Monday, 26 January 2009
On reflection the following struck me - if Microsoft were doing it on purpose, this would suit the conspiracy theorist, and it would be another example of Microsoft abusing its position. If, on the other hand, it was just another piece of bad coding, no-one would be surprised.
So we are left with a decision - is Microsoft inept or evil - or, I suppose, both!
Friday, 23 January 2009
The liberties we all take for granted are under threat, and all we hear are stupid party politics from the opposition. Hope is being placed in Obama, when our country is disintegrating into farce. Laws are being passed with no-one really understanding what they will mean. From "Form 696" to e-mail snooping, from massive databases in the hands of the private sector to ID cards.
Mass action will be required. Personally, I'm amused by the "cc all your emails to Jacqui Smith" Day group on Facebook - 3,614 members and counting. Mind you, if it works the founder will probably end up in court for a supposed cyber-crime. However, if you think about this concept for a moment, you will realise that it is a spectacular Distributed Denial of Service attack (DDOS).
Watch this space, maybe we can make our politicians honest after all.
Wednesday, 21 January 2009
The BBC report mentions the campaign, that I am proud to have been a small part of, saying:
An internet campaign by MySociety urging MPs to vote against the change attracted more than 6,000 supporters on the Facebook website.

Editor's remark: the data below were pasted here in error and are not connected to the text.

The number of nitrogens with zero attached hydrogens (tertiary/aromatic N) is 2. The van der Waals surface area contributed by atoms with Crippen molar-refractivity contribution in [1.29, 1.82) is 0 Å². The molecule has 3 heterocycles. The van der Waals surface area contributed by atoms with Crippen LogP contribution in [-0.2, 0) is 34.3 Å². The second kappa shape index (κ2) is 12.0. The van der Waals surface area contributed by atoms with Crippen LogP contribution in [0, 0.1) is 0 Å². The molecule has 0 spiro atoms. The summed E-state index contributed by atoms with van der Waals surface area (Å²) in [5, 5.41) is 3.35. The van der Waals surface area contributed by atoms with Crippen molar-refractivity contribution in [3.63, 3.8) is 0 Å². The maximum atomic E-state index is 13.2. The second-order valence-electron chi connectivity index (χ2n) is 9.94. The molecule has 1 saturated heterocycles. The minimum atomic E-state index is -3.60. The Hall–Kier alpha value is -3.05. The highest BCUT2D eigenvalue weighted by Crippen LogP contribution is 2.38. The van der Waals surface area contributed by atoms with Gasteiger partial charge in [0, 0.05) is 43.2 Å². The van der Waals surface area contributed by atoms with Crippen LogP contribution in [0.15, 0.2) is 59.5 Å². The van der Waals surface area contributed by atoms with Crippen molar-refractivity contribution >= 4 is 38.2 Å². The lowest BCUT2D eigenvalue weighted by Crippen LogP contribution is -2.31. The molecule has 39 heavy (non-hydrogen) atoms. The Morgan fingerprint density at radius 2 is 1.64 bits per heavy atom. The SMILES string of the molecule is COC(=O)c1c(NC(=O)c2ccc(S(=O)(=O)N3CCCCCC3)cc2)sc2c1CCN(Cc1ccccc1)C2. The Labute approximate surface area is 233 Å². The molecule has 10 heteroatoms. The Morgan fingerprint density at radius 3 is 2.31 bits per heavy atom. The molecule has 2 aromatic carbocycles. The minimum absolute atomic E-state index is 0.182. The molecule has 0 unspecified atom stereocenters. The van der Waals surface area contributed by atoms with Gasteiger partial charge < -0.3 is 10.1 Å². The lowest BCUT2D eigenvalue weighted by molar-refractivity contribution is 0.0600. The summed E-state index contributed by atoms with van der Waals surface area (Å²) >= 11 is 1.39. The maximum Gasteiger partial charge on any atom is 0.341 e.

Peter Facey, of pressure group Unlock Democracy, warned if the vote had gone ahead it would have had "a catastrophic impact on the reputation of Parliament." He urged the Commons to publish all expenses details "at the earliest opportunity".
- over 7,000 members on the Facebook group
- 4,000 messages sent to MPs
- a mass Twitter campaign in help from help from Stephen Fry
If we are to maintain a hopeful view of the world then we might be seeing the start of a real e-democracy. As I said in my New Year predictions, "E-democracy will show signs of coming of age". The situation will become clearer with the next mass campaign. In the mean time, I'm off to email Radio 4 to tell them that it was not the politicians that stopped this idea, it was the people.
BacAtU has written another good blog on this is topic.
Tuesday, 20 January 2009
I hope Brown has listened to Obama and realised that he also has the chance to lead us - with "eyes fixed on the horizon". But I doubt it. It seems more likely that the opposition will have listened - and maybe learnt.
"We will restore science to its rightful place, and wield technology's wonders to raise health care's quality and lower its cost. We will harness the sun and the winds and the soil to fuel our cars and run our factories. And we will transform our schools and colleges and universities to meet the demands of a new age. All this we can do. All this we will do."
As I read his speech I am moved by almost every passage. This man has made an old cynic dare to hope. Let me not be disappointed.
Update: 23:30 20th Jan 2009
These links are worth following:
The High Court ruled last year that MPs’ expenses must be published under the Freedom of Information Act. That was because parliament had passed the FOI.
These are meant to be published soon, so on Thursday MPs are voting to change the law to keep this information secret after all. Oh, and the cost of assembling the the data has been around a million pounds...
TheyWorkForYou has a special page with more information, barely surprising given this behaviour of our politicians. I'm expecting that everyone involved with The Convention on Modern Liberty and any other similar campaign is blogging on this as well.
- Email your MP - you can go through TheyWorkForYou.
- Tell your friends.
- Sign up to the Facebook group.
- Blog about it.
- Sign up for The Convention on Modern Liberty.
- Join in the campaign to reign in our elected representatives.
Update: 23:00 20th Jan 2009
Much discussion on various lists and the Facebook group, and this website is worth visiting: http://www.mpexpenses.org/
Monday, 19 January 2009
How do I know this?